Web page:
While looking for a topic to contribute to our “Senior Living” section this week I stumbled across something I had heard about for a while, but to which I had not paid much attention. I understand that Peabody Senior Center is in need of help from a special group of people — volunteers. After I decided this might make a good addition to our special section I sat down with center’s site manager, Ruth Lott, and she filled me in on the many ways volunteers provide help.
The members of the Peabody Senior Center do many things themselves, but as they get older, the help of younger and stronger bodies, quicker hands, and legs with greater stamina means more and more. Their volunteers are a much-needed and appreciated group. As I talked with Ruth Lott about the issue, I realized that not so long ago most of the center’s members donated time and service to the community as our volunteers.
I remember many of them doing duty on countless committees, on the chamber of commerce, church groups, Kiwanis, Jaycees, booster clubs, school board, Pride, and city council. They chaperoned junior high and high school parties, made scalloped potatoes and baked beans for the band barbecue and Memorial Day dinner, read to kindergartners, checked math homework at the grade school, stitched theater costumes, and coached biddy basketball.
I bet there is no formal accounting of the money they raised to build the municipal swimming pool, to pay for uniforms or pep club shirts, scholarships, eye glasses for needy kids, school trips, supplies and equipment for summer sports, park and pool equipment, special summer camps, Girl Scouts and Boy Scouts, Christmas gifts for needy children, and dozens of other worthy causes. However, I expect the total is in the thousands of dollars.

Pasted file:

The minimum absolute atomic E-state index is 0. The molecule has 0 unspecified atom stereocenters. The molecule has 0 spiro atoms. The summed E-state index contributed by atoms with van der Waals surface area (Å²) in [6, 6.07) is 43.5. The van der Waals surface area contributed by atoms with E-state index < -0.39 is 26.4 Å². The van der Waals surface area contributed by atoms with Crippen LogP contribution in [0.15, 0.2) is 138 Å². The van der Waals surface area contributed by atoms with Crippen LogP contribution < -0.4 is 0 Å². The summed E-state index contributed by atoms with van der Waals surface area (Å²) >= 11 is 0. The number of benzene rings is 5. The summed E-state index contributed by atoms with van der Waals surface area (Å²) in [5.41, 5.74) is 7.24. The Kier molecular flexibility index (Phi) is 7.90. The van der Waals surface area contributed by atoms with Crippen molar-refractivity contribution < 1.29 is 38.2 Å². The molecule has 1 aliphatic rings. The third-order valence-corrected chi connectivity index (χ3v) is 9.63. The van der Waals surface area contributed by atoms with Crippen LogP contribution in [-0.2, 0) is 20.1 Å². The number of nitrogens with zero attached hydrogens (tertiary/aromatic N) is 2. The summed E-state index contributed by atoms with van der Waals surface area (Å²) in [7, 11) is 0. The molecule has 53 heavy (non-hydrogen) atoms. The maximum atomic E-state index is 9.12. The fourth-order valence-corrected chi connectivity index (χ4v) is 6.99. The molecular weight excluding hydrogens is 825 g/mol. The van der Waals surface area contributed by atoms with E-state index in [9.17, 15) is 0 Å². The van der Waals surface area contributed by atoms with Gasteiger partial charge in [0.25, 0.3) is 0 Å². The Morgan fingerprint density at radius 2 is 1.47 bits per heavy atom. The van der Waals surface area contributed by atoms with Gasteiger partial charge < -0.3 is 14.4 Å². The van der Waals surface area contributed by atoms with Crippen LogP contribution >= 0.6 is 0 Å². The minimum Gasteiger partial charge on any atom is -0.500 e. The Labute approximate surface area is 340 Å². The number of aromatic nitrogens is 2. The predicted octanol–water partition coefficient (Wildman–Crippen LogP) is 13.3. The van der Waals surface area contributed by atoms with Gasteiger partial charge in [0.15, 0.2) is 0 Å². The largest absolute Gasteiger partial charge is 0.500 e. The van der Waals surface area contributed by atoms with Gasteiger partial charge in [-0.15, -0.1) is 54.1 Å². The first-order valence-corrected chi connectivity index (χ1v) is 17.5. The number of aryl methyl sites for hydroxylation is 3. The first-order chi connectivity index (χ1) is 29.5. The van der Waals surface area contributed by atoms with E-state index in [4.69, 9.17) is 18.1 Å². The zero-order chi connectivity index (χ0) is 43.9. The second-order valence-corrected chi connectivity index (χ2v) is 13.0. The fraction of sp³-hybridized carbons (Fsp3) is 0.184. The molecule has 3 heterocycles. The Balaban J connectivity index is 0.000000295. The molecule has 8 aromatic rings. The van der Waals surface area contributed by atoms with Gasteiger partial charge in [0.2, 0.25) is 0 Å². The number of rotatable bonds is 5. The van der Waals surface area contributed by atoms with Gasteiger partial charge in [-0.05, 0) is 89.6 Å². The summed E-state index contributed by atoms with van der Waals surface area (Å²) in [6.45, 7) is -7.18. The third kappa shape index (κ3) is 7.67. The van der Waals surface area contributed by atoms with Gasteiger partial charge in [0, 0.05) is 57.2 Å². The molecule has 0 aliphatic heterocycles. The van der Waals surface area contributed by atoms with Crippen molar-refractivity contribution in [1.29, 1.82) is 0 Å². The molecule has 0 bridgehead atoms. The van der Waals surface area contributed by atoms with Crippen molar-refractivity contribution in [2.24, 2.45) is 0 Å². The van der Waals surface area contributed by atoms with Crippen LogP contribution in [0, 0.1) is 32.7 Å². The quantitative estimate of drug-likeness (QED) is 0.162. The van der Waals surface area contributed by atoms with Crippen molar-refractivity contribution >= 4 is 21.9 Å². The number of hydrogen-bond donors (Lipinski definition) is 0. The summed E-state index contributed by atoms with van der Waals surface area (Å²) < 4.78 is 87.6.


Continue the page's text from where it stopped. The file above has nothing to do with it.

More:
People in their age bracket sponsored decades of July Fourth celebrations, Christmas treats and visits with Santa, Easter egg hunts, Halloween parades, community feeds, rallies in honor of winning teams, fundraisers or harvest or building help for local families that fell on hard times, and dozens of other events that only a small community can pull off successfully before it quickly moves on to another.
The people that helped with all of those things did have younger and stronger bodies, quicker hands, and legs with greater stamina. They did it all selflessly and with enthusiasm because that was what was needed to solve a problem. They were volunteers for you, for your children, and perhaps your grandchildren. They paid it forward.
Now it would be great if you, your children, or grandchildren would pay it back – offer your volunteer services in return. Help them solve their problem. We are talking a couple of hours a month. How tough could that be?
It is time to return the favor. Become a volunteer!
— SUSAN MARSHALL